The Biological Response Modifiers Program in Frederick had visitors. A group of well-regarded scientific experts arrived in 1991 to tour some of its laboratories and spaces. Learning about the program was only part of their goal, however. They were there to evaluate it.
The Biological Response Modifiers Program had come into its own. Gone was any thought that this was a fleeting initiative. It was a robust mix of clinical and laboratory science at the forefront of immunotherapy, what was becoming the next major method for treating cancer. The program’s capabilities expanded in the second half of the 1980s, even as its clinical trials continued to reveal insights into biological agents for cancer treatment.
Their study started to unravel the riddle of how cancers spread, demonstrating that tumors are comprised of different types of cells, or heterogeneous. Up to this point it was thought that cancer cells in a tumor were identical to each other. The work conducted by husband-and-wife Isaiah (Josh) Fidler, D.V.M., Ph.D., and Margaret Kripke, Ph.D., in Frederick would eventually be recognized as a landmark discovery that redefined the scientific understanding of tumor biology.
Sarah Hooper was hard at work in the intensive care unit at Frederick Memorial Hospital. The young nurse had joined the hospital staff in 1981—her first nursing position—and was spending her days monitoring, caring for, and helping patients in critical condition. All around her, they were struggling with respiratory problems, cardiac issues, and infections. But four beds were special. They were reserved for cancer patients participating in the Biological Response Modifiers Program.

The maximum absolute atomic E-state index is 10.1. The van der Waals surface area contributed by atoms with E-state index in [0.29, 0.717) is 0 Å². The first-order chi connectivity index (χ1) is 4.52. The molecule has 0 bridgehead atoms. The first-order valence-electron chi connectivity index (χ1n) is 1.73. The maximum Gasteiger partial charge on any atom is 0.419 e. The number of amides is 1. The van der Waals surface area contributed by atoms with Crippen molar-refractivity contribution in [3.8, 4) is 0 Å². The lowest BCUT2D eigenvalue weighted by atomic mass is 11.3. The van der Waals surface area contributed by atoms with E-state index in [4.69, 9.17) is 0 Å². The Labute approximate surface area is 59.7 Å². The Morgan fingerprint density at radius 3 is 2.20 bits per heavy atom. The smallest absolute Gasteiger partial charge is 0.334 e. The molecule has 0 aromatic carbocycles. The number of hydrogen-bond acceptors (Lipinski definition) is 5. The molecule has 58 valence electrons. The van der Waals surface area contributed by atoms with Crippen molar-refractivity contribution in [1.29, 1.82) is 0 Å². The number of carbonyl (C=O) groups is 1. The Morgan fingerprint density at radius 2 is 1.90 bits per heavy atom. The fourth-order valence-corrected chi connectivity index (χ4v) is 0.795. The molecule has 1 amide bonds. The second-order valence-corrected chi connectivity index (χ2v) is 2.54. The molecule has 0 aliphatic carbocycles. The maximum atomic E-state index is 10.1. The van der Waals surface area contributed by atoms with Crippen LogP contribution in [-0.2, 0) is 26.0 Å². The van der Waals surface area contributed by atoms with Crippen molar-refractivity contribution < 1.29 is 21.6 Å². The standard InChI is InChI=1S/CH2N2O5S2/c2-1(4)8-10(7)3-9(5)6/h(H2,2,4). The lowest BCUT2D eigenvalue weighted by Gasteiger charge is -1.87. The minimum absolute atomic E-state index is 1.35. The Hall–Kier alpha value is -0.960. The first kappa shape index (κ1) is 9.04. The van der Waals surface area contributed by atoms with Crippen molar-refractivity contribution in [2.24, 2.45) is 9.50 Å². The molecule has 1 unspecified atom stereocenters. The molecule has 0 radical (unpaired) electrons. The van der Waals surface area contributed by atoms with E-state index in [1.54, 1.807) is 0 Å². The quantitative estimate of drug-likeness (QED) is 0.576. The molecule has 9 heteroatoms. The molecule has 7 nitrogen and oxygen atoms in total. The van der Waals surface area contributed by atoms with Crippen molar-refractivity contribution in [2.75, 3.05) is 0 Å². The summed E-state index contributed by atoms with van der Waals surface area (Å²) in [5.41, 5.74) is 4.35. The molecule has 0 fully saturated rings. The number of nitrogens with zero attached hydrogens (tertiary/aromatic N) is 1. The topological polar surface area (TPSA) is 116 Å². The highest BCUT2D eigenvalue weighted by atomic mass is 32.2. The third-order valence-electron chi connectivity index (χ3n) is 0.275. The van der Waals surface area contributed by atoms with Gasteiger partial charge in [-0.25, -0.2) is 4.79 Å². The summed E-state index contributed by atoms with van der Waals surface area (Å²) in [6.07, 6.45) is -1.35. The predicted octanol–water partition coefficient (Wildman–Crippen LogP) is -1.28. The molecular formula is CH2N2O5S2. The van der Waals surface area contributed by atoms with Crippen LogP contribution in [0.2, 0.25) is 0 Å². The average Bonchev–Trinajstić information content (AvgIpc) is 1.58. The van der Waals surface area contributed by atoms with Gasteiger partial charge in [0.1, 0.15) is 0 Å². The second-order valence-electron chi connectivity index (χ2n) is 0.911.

The morning of April 20, 1981, dawned over Frederick, dismal and gray. A canopy of clouds hid the sun, and a springtime chill clung to the city, stirring into a cold breeze later in the day. Despite the ostensibly ill omen, it was an important day for biomedical research. The first patients would be admitted to the Biological Response Modifiers Program (BRMP) inpatient unit at Frederick Memorial Hospital.
It was a party of international stature. More than 300 scientists from 27 countries dined and rubbed elbows in the J. Harper Poor Mansion in Manhattan, a three-story abode that in past years had welcomed the likes of President John F. Kennedy, comedian Jack Benny, and actress Marilyn Monroe. At the center of it all were the Krims, who had invited the droves of researchers into their home for a celebration to kick off an international workshop at Rockefeller University. The subject was interferon, a class of natural proteins associated with the immune system.
Though it lasted just 15 years, Frederick’s first clinical oncology program answered multiple fundamental questions in the fledgling field of immunotherapy and primed the local medical community to become the oncology research hub it is today. The Biological Response Modifiers Program (BRMP) received formal recognition from the Department of Health and Human Services 40 years ago today, on April 27.
Unsurprisingly, the new Basic Research Program at the Frederick Cancer Research Center took some time to gain momentum despite the preparations that had been made. Margaret Kripke, Ph.D., head of the program’s Immunobiology of Physical and Chemical Carcinogenesis Section at the time, recalls that her first year was dedicated to setting up her new laboratory, hiring staff, moving around, and finishing projects she had started in her former laboratory at University of Utah.
By early 1974, the concept of the first investigator-initiated research program in Frederick was firmly approved. The idea had passed through the necessary channels, and the National Cancer Institute and the Frederick Cancer Research Center set about making it a reality.
As the winter of 1973 turned to spring, the Frederick Cancer Research Center (FCRC), the forerunner to the Frederick National Laboratory and the National Cancer Institute (NCI) at Frederick that exist today, neared the one-year mark since its opening. The more than 250 employees had made sound progress, given the challenges of converting the old Fort Detrick biowarfare facilities into a fledgling cancer center. Their efforts had drawn some attention, too.